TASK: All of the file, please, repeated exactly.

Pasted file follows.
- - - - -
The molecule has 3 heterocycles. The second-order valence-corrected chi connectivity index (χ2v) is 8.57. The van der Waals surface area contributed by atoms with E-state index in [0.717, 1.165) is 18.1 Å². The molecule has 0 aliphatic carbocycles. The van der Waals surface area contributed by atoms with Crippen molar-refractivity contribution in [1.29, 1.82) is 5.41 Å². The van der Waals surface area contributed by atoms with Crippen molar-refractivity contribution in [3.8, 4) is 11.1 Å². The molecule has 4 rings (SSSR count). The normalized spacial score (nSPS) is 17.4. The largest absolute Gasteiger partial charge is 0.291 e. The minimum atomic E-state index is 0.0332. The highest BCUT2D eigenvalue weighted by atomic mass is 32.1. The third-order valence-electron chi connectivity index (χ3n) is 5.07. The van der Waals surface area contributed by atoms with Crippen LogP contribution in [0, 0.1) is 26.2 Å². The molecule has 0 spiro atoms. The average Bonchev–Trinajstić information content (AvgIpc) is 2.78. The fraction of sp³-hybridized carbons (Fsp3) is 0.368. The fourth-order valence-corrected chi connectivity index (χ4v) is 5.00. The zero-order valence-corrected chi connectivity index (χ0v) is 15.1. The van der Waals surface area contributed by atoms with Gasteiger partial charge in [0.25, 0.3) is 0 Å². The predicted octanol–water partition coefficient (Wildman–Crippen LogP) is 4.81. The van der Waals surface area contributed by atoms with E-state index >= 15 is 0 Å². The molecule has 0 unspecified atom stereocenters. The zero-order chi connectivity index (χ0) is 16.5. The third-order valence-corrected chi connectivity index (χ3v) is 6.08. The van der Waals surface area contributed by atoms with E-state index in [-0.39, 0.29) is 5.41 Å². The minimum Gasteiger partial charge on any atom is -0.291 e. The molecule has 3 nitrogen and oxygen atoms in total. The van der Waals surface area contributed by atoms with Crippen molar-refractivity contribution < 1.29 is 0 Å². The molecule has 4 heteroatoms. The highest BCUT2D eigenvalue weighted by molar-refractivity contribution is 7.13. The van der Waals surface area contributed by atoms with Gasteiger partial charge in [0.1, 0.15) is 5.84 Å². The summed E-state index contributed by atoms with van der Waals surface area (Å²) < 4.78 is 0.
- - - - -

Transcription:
The molecule has 3 heterocycles. The second-order valence-corrected chi connectivity index (χ2v) is 8.57. The van der Waals surface area contributed by atoms with E-state index in [0.717, 1.165) is 18.1 Å². The molecule has 0 aliphatic carbocycles. The van der Waals surface area contributed by atoms with Crippen molar-refractivity contribution in [1.29, 1.82) is 5.41 Å². The van der Waals surface area contributed by atoms with Crippen molar-refractivity contribution in [3.8, 4) is 11.1 Å². The molecule has 4 rings (SSSR count). The normalized spacial score (nSPS) is 17.4. The largest absolute Gasteiger partial charge is 0.291 e. The minimum atomic E-state index is 0.0332. The highest BCUT2D eigenvalue weighted by atomic mass is 32.1. The third-order valence-electron chi connectivity index (χ3n) is 5.07. The van der Waals surface area contributed by atoms with Crippen LogP contribution in [0, 0.1) is 26.2 Å². The molecule has 0 spiro atoms. The average Bonchev–Trinajstić information content (AvgIpc) is 2.78. The fraction of sp³-hybridized carbons (Fsp3) is 0.368. The fourth-order valence-corrected chi connectivity index (χ4v) is 5.00. The zero-order valence-corrected chi connectivity index (χ0v) is 15.1. The van der Waals surface area contributed by atoms with Gasteiger partial charge in [0.25, 0.3) is 0 Å². The predicted octanol–water partition coefficient (Wildman–Crippen LogP) is 4.81. The van der Waals surface area contributed by atoms with E-state index >= 15 is 0 Å². The molecule has 0 unspecified atom stereocenters. The zero-order chi connectivity index (χ0) is 16.5. The third-order valence-corrected chi connectivity index (χ3v) is 6.08. The van der Waals surface area contributed by atoms with E-state index in [-0.39, 0.29) is 5.41 Å². The minimum Gasteiger partial charge on any atom is -0.291 e. The molecule has 3 nitrogen and oxygen atoms in total. The van der Waals surface area contributed by atoms with Crippen molar-refractivity contribution < 1.29 is 0 Å². The molecule has 4 heteroatoms. The highest BCUT2D eigenvalue weighted by molar-refractivity contribution is 7.13. The van der Waals surface area contributed by atoms with Gasteiger partial charge in [0.1, 0.15) is 5.84 Å². The summed E-state index contributed by atoms with van der Waals surface area (Å²) < 4.78 is 0.